If you don't know what boundary representation means, here's a quick, probably insufficient, summary. There are two major techniques for representing a cube. In one, you have six four-sided polygons, and leave it at that. This is the model used by OpenGL. In the other technique, you have six planes, which start out infinite but are clipped by four edges. This is the b-rep model, and the one I prefer. In fact, to get a little more specific, I'm using a wing-edged b-rep model, which means that each edge of the cube has a pointer to the two faces it borders.
The advantages of b-rep over poly mesh are that b-rep can deal better with surfaces that have holes in the middle, and it makes it a lot easier to do things like find the intersection, union, or difference between two arbitrary shapes. It also takes a lot less memory for curved surfaces such as NURBS or ellipsoids. To me, it just feels like a much more robust representation. It's also fun, because it can easily represent shapes that extend into infinity (just leave off the boundary part in "boundary representation").
Now into the details. My current goal is just to be able to find the intersection, union, and difference of arbitrary solids. For those who know, this is called CSG (constructive solid geometry). Once I have that, I'll go on to other fun stuff like extrusions, volume calculations, even rendering.
Here's my data model (subject to change as I actually try to implement it):
It's important to note that the way I'm using the word "hole" may be slightly different than you expect. According to my usage, a donut does not have a hole. On the other hand, if you took the jelly out of a jelly donut and then sealed the donut back up again, there would be a hole where the jelly used to be. To be precise, a hole is a portion of empty space that is not continuous with the empty space outside the Island.
an infinite plane
a half-plane (e.g. x < 0, y = 0, z = 0)
a sphere with several holes in it
Surfaces are defined by two things: a domain, and a set of "loops". The domain is what the surface would look like if it wasn't clipped at all. For example, the domain of a plane is an infinite plane, while the domain of a sphere is just a sphere without any holes.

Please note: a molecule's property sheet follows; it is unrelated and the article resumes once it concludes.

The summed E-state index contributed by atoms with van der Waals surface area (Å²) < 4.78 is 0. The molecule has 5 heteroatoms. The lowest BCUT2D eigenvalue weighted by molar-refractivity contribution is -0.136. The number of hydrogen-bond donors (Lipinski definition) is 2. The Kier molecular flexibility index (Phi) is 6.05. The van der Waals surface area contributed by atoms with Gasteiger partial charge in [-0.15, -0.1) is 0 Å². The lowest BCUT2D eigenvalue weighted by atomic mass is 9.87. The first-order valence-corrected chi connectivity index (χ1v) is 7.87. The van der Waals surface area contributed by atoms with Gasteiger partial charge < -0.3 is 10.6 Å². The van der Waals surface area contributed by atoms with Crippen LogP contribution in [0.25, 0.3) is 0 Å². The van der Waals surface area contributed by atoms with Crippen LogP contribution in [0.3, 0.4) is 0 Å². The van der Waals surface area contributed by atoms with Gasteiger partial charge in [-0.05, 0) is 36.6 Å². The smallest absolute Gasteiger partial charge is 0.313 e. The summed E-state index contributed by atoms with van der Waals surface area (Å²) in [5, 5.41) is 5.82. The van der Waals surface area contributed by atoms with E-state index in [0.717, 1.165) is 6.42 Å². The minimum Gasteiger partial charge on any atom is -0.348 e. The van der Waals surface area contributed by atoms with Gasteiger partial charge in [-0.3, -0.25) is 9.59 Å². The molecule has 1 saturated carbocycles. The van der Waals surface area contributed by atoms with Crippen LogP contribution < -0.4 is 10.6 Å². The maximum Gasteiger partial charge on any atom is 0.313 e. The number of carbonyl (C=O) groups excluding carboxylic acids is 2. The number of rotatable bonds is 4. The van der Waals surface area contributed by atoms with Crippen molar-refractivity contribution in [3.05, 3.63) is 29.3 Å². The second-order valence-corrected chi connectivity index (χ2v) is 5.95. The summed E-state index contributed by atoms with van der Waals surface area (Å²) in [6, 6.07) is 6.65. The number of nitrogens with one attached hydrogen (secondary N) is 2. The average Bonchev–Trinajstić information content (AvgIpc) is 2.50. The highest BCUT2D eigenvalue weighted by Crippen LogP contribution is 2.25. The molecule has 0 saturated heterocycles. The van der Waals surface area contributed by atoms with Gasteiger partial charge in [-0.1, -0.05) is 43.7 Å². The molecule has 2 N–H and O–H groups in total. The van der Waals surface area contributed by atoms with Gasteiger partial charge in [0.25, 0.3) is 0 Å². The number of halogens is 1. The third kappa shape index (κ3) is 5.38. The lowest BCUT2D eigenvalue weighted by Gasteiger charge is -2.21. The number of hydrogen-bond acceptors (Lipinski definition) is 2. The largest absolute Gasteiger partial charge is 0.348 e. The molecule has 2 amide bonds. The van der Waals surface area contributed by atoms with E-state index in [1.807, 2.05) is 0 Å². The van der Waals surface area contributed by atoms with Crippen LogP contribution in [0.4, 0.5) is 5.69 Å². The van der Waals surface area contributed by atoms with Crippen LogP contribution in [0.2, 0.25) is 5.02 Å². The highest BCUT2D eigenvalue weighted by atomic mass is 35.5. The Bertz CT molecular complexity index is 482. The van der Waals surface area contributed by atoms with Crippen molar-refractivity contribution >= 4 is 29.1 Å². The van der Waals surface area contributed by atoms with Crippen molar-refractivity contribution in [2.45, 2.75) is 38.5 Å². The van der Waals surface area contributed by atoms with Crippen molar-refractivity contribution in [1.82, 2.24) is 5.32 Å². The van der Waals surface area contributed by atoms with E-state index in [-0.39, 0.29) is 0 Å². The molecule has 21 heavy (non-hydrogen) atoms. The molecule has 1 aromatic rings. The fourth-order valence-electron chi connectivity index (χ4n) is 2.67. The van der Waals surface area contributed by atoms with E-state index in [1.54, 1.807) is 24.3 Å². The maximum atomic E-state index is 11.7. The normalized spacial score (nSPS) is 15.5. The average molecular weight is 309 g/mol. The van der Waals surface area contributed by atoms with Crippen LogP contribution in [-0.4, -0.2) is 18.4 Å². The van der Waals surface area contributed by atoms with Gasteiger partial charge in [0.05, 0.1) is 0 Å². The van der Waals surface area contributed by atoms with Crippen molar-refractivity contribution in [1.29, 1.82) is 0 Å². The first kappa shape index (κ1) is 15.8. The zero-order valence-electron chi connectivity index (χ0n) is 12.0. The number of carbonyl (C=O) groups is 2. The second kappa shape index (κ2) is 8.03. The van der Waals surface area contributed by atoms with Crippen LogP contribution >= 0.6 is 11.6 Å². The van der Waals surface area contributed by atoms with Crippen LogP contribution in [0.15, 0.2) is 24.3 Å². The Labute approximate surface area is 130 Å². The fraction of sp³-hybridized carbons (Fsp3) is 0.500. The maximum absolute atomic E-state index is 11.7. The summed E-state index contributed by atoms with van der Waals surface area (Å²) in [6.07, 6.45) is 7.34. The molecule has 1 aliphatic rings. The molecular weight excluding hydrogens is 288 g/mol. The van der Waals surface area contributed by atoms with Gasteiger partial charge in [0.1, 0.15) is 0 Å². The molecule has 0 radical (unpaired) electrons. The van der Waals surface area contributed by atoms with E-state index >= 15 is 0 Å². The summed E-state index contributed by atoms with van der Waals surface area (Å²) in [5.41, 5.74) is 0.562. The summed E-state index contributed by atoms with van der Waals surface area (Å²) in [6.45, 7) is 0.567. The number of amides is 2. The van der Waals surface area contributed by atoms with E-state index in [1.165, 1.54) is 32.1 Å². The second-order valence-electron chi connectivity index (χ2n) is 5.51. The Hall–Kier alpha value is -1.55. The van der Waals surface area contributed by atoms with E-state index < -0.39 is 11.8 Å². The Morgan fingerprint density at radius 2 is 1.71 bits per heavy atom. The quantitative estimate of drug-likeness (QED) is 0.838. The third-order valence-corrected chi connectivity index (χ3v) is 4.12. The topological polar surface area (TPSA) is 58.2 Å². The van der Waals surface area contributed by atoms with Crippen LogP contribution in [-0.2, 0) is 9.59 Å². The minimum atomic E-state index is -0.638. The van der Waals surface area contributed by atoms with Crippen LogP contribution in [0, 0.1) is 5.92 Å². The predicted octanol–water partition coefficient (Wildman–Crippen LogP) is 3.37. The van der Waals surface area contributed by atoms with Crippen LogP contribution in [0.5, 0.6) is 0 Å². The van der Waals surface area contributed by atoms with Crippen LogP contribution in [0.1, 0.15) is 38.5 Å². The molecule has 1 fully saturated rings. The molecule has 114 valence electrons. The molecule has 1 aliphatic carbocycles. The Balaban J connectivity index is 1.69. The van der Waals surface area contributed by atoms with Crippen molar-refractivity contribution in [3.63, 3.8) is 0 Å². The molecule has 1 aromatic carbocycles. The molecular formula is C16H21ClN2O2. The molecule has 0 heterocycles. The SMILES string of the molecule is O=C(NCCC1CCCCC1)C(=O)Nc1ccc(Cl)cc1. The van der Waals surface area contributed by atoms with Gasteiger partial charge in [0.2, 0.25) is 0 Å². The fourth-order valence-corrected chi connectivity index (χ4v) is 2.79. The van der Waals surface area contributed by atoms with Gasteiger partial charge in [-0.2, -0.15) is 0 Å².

Loops are used to define the edges of a surface. If a Surface has no Loops, the surface consists of its entire domain. On the other hand, if a Surface has even a single Loop, then it just consists of the part of the domain inside that Loop. If it has *two* Loops, it consists of only that part of the domain that is inside *both* loops.
Note that this is a very flexible mechanism. For example, it's possible to define an infinite surface with a hole in it, or a surface with two unconnected pieces. So be very careful about what assumptions you make when dealing with Surfaces.
If the endpoints of the first and last Edges are not connected to each other, then they must both be unterminated -- this indicates that the loop encloses an infinite subset of the domain.
Edges can have 0, 1, or 2 endpoints. If they have 0 endpoints, then they are equal to their domain. With 1 endpoint, they are infinite in only one direction of their domain. With 2 endpoints, they are a finite curve segment. Note: circle edges can only have 0 or 2 endpoints; just 1 isn't allowed.
Edges are parameterized by a variable called "t", so when you want to find out where an Edge starts and stops, you use its "t1" and "t2" properties.
Edges store a list of all the Surfaces they border. This allows traversal of connected Surfaces. Unfortunately, it has the consequence that it's possible for a Surface to forget to add itself to, or remove itself from, the list. It's also slightly complicated by the fact that Edges don't belong directly to Surfaces; instead they belong to Loops, which belong to Surfaces.
Last updated April 25, 1999
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